36. Back seat: Remove back seat. Examine cushions and springs area. Most back seats easily snap out by pulling up on the forward edge.

37. Rear seat back: With back seat removed, look up into the area behind seat back and auto structure. Also check under fold-down seats.

38. Top of passenger compartment (sun visors, mirror, dome light, and header): Examine sun visors and behind the same. Check behind rear view mirror and inspect dome light assembly for signs of recent installation. Examine header for slits and bulges.

F. Trunk Compartment

39. Trunk roof: Examine trunk roof forward and under rear deck window.

40. Spare tire: Loosen spare tire and examine area under tire. Be alert for signs of recent work on tire and rim. Check for air pressure.

41. Trunk bottom covering: Examine underneath.

42. Recessed space behind rear wheel well: Some automobiles have a recess in the area behind the rear wheel well. This recess is usually covered with a cardboard panel and the trunk bottom covering and gives the trunk a continuous flat appearance.

43. Tail light assembly covers: The lamp assemblies of most tail lights are accessible by removing the back cover, which is located in the trunk. Be alert for signs of recent installation.

44. Bottom surface of trunk lid: Examine inside of “lightening” holes in stiffener members attached to underside of trunk lid.

G. Under Structure

45. Front gavel panel: Examine inside.

46. Bottom of radiator: Examine for signs of modification work. The appearance of unusual welds, brazing, soldering, and painting could be an indication of possible installation of false bottoms or compartments. This is a prime search point.

47. Wheel wells (4 locations): Examine inside surfaces from the bottom.

48. Engine oil pan: Be alert for signs of recent installation, search same details as #46. 49. Muffler: Be alert for signs of recent installation, search same details as #46.

50. Fuel tank: Be alert for signs of recent installation. Search very closely for attached small charges, wires, etc. Search same details as #46.

51. Rear gravel panel: Examine inside.

52. Right rocker panel: Examine for cutouts and signs of modification.

53. Left rocker panel: same as Search Point #52.

54. Entire framework: With the aid of an inspection mirror and portable lighting, examine the entire under-framework for the attachment of contraband packages by utilization of tape, wire, or magnets.

Some special considerations for searching semis:

Be sure to check between dual wheels.

If the truck has a cab sleeping area, check under the mattress, inside pillows, between blanket covers, in ventilation outlets and in the headliner area.

Check under the entire tractor-trailer for packages attached to the underside. According to information received by NLECTC from various truck drivers, attaching packages of contraband to the under-frame of tractors and trailers is a commonly used method used for smuggling.

While searching the interior of a truck trailer, be sure to check between the sidewalls, the ceiling and the bumper panel. Watch for recently installed screws and be sure to examine the floor for loose flooring and signs of hidden compartments.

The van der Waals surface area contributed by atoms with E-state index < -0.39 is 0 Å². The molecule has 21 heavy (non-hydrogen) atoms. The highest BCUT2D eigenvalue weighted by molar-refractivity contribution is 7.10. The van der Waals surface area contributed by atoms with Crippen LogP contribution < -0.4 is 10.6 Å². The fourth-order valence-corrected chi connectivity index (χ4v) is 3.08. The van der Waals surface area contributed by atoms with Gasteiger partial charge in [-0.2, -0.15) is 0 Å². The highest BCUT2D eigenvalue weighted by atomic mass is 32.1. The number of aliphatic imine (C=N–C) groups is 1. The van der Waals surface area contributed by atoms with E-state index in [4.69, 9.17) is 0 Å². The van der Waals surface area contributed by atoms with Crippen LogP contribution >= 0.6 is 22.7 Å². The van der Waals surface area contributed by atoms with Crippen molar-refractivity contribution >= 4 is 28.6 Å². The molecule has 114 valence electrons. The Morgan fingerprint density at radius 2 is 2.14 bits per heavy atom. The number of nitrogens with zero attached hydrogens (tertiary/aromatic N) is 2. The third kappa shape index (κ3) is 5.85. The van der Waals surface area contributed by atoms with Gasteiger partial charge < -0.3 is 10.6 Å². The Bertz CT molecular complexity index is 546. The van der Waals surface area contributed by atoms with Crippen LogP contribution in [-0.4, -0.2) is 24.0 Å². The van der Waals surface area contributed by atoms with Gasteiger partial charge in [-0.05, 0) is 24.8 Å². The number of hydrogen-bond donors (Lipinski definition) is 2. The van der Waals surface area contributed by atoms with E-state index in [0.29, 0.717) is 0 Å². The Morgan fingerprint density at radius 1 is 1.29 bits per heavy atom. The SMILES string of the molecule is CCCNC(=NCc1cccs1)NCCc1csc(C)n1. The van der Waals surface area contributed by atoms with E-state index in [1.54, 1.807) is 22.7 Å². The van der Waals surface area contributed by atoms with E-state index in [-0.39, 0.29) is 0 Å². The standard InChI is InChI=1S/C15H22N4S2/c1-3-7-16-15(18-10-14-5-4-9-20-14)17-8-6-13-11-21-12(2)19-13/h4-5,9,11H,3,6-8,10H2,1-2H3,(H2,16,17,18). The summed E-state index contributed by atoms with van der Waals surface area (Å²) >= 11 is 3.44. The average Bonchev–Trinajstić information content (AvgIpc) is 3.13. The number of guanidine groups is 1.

Check for contraband concealed in spaces between the company sign panel(s) and the trailer body.

Be sure to look inside and behind plastic document pouches.

In a trailer with an upward sliding door, be sure to examine the portion of the inside ceiling that is covered by the sliding door when the door is in the open position. Step into the trailer and close the door. Examine the ceiling and the door track with the aid of a flashlight.

Inspect all panels that could conceal people. Check the thickness of each panel and measure the internal depth/length of the trailer vs. the external depth/length. Differences greater than 8 inches are suspect.

Search Procedures For Animal-Assisted Searches

Typical procedures using search dogs are as follows:

1. Allow the dog to run and exercise briefly to become familiar with its surroundings (“Be sure this is done away from the target area,” advises a K-9 expert). Attach leash or collar.

2. Have all vehicle doors, hood, trunk, compartments, and any covered openings opened. This assumes that the vehicle has been occupied recently. If not, caution is to be exercised, since opening doors during an actual search can be hazardous (rigged to trigger explosion) if the vehicle is abandoned or unattended.

3. Proceed directly to the downwind side of the vehicle.

4. Start search at a specific point and search in a counter-clockwise manner, paying particular attention to fenders, wheel wells, wheels, hubcaps, bumpers, and door/passenger area.

5. If the dog shows interest in the inside of the vehicle, let the animal go in and complete a search of seats, floorboards, and dashboards. (Reference Step 2 above.)

6. The dog should be directed into and allowed to search the cargo areas.

7. The undercarriage should receive attention. This is difficult on automobiles but readily accessible on larger trucks.

Note: Follow the specific procedure under which the search animal has been trained. The animal/handler is best qualified in this respect.

Scott Buhrmaster is Vice President of Training and Editorial for, which was awarded the “Quill & Badge Award” for Excellence in Journalism by the International Association of Police Unions. He is also the Publisher of Police Marksman magazine and has served as Contributing Editor for Law Officer magazine. He has been a member of the law enforcement training community since 1989, when he began work as Director of Research with Calibre Press, Inc., producers of The Street Survival Seminar.

Throughout his tenure at Calibre, Buhrmaster was involved with virtually every aspect of the company’s officer survival training efforts, from the planning, creation and marketing of the organization’s award-winning textbooks and videos to developing and securing training content for the Seminar. In 1995, he was named Director of the Calibre Press Street Survival Newsline®, an Internet-based officer survival training service he helped found. In less than five years, Newsline readership grew from 25 officers to more than 250,000 in 26 countries, making it one of the most popular training vehicles in law enforcement history. His efforts now focus on providing training and information to the nearly 400,000 officers worldwide who visit every month.

Prior to joining Police1, Buhrmaster, who also serves on the National Advisory Board of the Force Science Research Center and stands as an active member of the American Society for Law Enforcement Training and the International Law Enforcement Educators and Trainers Association, was President of The Buhrmaster Consulting Group, an international consulting practice for the law enforcement training sector and the publishing industry. Scott may be reached at